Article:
I have to admit that I was little anxious about April, though it had nothing to do with the coronavirus or the curious conditions under which we’ve all been living lately. Rather, my watch, which doubles as a sometimes rather unreasonable personal trainer, told me at the beginning of the month that my challenge was to walk 210.8 miles, or seven miles a day. And that seemed to go beyond being a smart watch to being a smart-alecky one.
Still, I dutifully started the month and managed to maintain the pace, even getting ahead by three or four miles on the running total. And in turn, I actually ended up meeting the goal a day early somehow, despite the faulty calculation on the program that kept trying to divide the month of April into 31 days.
What I have figured out, however, reinforced by the past 21 months or 654 days of walking, is that you have to approach it simply one step—or perhaps I should say, one plodding step—at a time. Left. Now Right. Now Left Again. Now Right Again. Or in short, it’s not just “One Day at a Time, Sweet Jesus,” it’s more accurately, “one foot at a time.” Which would seem to be an apt piece of advice as well for how to get through a pandemic period, and beyond that, how to navigate the Christian life as a whole.
Think of it like that manna in the wilderness if you will. For as the Hebrews who had come out of Egypt wandered somewhere in the Sinai, Exodus 16.4 records that God said to Moses, “I will rain down bread from heaven for you,” though it turned out to be “thin flakes like frost on the ground”(verse 14) and not exactly an artisan loaf. It probably got pretty old pretty fast. But they had to admit that it kept them alive.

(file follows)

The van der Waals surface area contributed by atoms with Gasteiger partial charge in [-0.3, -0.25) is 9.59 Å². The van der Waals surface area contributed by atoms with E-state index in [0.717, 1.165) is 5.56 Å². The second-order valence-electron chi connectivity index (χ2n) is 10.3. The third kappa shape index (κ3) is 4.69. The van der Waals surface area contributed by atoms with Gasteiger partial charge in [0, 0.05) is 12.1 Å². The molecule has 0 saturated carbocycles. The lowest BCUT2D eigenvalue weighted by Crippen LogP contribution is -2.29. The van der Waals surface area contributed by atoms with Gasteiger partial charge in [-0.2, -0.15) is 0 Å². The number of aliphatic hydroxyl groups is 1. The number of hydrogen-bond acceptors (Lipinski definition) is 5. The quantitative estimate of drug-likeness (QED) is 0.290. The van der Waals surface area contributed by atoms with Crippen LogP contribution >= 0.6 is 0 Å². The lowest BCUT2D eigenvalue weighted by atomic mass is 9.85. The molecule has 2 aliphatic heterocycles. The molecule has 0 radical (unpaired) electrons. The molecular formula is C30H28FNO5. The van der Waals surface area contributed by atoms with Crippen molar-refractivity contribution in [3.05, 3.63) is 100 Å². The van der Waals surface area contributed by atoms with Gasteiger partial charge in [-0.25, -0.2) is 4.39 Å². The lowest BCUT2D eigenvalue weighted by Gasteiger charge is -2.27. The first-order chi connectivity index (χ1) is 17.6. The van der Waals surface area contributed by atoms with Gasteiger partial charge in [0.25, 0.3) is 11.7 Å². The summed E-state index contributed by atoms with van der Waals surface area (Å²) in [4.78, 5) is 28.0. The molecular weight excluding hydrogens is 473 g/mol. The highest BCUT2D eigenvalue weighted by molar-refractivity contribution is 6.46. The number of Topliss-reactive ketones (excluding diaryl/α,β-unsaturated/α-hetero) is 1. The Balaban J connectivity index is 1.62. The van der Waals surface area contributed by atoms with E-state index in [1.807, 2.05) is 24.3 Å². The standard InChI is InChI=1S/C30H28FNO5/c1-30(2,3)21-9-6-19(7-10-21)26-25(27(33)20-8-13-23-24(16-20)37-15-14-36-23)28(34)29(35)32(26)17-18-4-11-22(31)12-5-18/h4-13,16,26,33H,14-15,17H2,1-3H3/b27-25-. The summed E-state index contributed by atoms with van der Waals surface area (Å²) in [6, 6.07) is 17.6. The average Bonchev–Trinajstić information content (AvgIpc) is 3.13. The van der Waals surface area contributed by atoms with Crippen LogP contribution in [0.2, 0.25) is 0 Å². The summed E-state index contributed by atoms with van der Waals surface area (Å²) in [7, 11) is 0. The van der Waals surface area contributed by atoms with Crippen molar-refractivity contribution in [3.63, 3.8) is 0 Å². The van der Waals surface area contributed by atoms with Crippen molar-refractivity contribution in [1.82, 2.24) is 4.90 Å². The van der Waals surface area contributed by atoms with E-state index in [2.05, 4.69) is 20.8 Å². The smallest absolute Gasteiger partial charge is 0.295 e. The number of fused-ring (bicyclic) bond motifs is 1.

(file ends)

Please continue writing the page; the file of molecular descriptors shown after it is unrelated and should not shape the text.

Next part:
The catch was, however, that the manna wouldn’t keep overnight without spoiling, and so those Israelites were dependent upon God every morning for their “daily bread.” And that seems to be the general rhythm God built into this world. For if we can learn how to take life one day at a time, enjoying God’s mercies which are “new every morning,” we can slowly but surely whittle away at what may seem like looming goals and impossible tasks indeed.
Today begins another month in this pandemic and though we seem to be moving away from the worst perhaps, we’re still a rather long distance from anything that looks like normal, or at least what normal was just four months ago. But today is also the day that the Lord has made, and so I am choosing to be glad in it.
To be sure, I suspect that my watch is not going to go easy on me when I get up the courage to see what the “May Challenge” is. But whatever it tells me, I’ll give it a shot.
Just as long as I can go one foot at a time.